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The Ethnic Conflict Research Digest

2006, Vol, 6 No. 1 .

Africa and the International System
Christopher Clapham.

(Cambridge, Cambridge University Press, 1996).
340pp. Index. Bibl. 40.00; ISBN 0-521-57207-X.
Pb.: 14.95; ISBN 0 521 57668 7.

This is comprehensive survey of the life-cycle of the African state. Created by the international system of states and its various agencies, the African states emerged from their colonial shells as juridically sovereign entities into quasi-statehood. Without, for the most part, an overall "idea of state" to inspire and direct prospective state builders, these incipient states rapidly decayed into what Clapham calls "monopoly states": "...the sole viable mechanisms through which African leaders could maintain their power and seek other goals". Unable to nurture a profitable economic base, or to generate domestic legitimacy, these states are seen to be rapidly succumbing to challenges from which a post-Cold War international system is loath to protect them, such as armed insurrection.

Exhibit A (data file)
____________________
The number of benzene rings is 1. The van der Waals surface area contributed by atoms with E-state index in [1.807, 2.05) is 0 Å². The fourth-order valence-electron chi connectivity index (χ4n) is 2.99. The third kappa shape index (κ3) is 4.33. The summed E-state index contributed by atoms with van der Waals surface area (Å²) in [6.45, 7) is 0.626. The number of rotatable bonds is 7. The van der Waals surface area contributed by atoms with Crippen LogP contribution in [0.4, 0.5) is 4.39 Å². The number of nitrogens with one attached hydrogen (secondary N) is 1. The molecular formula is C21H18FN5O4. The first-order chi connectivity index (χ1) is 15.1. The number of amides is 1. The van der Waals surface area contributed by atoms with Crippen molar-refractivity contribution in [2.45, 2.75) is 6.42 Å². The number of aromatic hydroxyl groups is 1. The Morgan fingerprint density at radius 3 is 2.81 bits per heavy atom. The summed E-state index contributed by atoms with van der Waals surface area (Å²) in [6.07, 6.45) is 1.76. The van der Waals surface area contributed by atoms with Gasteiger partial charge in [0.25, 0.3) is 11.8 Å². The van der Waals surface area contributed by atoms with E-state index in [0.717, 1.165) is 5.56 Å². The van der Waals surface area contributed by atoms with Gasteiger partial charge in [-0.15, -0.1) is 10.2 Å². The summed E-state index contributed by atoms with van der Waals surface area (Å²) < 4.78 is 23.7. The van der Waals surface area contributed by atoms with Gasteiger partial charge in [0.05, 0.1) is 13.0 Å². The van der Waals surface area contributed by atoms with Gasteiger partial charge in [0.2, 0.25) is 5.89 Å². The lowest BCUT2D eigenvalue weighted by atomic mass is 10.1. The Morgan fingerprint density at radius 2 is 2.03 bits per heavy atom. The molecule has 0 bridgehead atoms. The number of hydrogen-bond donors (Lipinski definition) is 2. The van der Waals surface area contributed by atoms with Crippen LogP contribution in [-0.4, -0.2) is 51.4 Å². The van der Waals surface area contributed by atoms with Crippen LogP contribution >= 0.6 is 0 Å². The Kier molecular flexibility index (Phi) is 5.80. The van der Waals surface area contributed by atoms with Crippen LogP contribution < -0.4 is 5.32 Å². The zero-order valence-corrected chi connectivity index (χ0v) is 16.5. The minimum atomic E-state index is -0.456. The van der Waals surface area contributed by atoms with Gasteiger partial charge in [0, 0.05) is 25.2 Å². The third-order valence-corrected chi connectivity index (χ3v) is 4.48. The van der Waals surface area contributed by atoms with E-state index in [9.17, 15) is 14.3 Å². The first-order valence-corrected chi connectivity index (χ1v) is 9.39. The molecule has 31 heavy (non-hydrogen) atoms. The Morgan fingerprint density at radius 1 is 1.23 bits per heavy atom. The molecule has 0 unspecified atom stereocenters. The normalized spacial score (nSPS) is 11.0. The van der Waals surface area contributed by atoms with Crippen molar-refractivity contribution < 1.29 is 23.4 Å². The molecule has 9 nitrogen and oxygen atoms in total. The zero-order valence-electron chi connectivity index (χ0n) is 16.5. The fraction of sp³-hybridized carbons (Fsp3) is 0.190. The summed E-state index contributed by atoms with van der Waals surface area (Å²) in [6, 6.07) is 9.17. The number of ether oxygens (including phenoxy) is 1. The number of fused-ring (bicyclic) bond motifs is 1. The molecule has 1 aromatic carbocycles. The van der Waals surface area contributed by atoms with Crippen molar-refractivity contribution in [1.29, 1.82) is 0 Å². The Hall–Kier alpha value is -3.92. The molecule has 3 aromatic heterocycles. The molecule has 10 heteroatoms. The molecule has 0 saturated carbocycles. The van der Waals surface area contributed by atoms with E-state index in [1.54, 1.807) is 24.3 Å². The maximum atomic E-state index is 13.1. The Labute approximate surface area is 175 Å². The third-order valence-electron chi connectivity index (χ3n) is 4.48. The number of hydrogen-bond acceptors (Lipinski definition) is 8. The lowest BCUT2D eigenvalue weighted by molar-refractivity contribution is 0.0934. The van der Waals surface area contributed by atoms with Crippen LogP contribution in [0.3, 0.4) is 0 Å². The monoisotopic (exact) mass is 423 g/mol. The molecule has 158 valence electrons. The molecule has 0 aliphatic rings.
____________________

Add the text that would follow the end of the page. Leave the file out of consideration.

Other challenges such as economic and political conditionalities are generated by this very international system, as are internationally sponsored armed intervention. The resulting coping mechanism is for African states to transform into their penultimate form: the "shadow state", where state leaders privatize the state, and run it as a business unit. Clapham sees little prospect in this (final?) survival strategy, and concludes his impressive and authoritative survey with the proposition that the end of the life cycle of the African state-system will be akin to the pre-Westphalian landscape: pockets of effectively ordered public authority is likely to be dispersed with large "zones of statelessness". This landscape will not only challenge conventional international relations theory but also the theory of democracy: in these zones new units of democracy, in lieu of the state will have to be found.

Pierre du Toit, University of Stellenbosch

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